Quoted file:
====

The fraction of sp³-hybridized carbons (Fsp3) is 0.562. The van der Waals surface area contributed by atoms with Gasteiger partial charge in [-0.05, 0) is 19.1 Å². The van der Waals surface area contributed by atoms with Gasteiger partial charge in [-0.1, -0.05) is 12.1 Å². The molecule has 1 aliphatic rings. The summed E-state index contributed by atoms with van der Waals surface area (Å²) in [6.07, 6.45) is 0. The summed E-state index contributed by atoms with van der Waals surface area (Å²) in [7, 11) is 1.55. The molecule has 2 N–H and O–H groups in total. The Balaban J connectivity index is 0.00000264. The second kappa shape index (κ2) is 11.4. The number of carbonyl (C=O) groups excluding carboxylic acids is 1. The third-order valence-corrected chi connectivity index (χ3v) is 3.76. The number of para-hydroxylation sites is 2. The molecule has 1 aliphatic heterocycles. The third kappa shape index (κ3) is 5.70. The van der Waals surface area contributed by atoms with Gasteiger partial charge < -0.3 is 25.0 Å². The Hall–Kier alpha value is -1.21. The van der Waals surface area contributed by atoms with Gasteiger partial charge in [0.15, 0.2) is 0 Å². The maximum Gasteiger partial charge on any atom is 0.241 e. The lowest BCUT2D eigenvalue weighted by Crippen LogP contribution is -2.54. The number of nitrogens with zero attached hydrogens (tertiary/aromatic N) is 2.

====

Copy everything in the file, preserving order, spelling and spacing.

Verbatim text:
The fraction of sp³-hybridized carbons (Fsp3) is 0.562. The van der Waals surface area contributed by atoms with Gasteiger partial charge in [-0.05, 0) is 19.1 Å². The van der Waals surface area contributed by atoms with Gasteiger partial charge in [-0.1, -0.05) is 12.1 Å². The molecule has 1 aliphatic rings. The summed E-state index contributed by atoms with van der Waals surface area (Å²) in [6.07, 6.45) is 0. The summed E-state index contributed by atoms with van der Waals surface area (Å²) in [7, 11) is 1.55. The molecule has 2 N–H and O–H groups in total. The Balaban J connectivity index is 0.00000264. The second kappa shape index (κ2) is 11.4. The number of carbonyl (C=O) groups excluding carboxylic acids is 1. The third-order valence-corrected chi connectivity index (χ3v) is 3.76. The number of para-hydroxylation sites is 2. The molecule has 1 aliphatic heterocycles. The third kappa shape index (κ3) is 5.70. The van der Waals surface area contributed by atoms with Gasteiger partial charge < -0.3 is 25.0 Å². The Hall–Kier alpha value is -1.21. The van der Waals surface area contributed by atoms with Gasteiger partial charge in [0.15, 0.2) is 0 Å². The maximum Gasteiger partial charge on any atom is 0.241 e. The lowest BCUT2D eigenvalue weighted by Crippen LogP contribution is -2.54. The number of nitrogens with zero attached hydrogens (tertiary/aromatic N) is 2.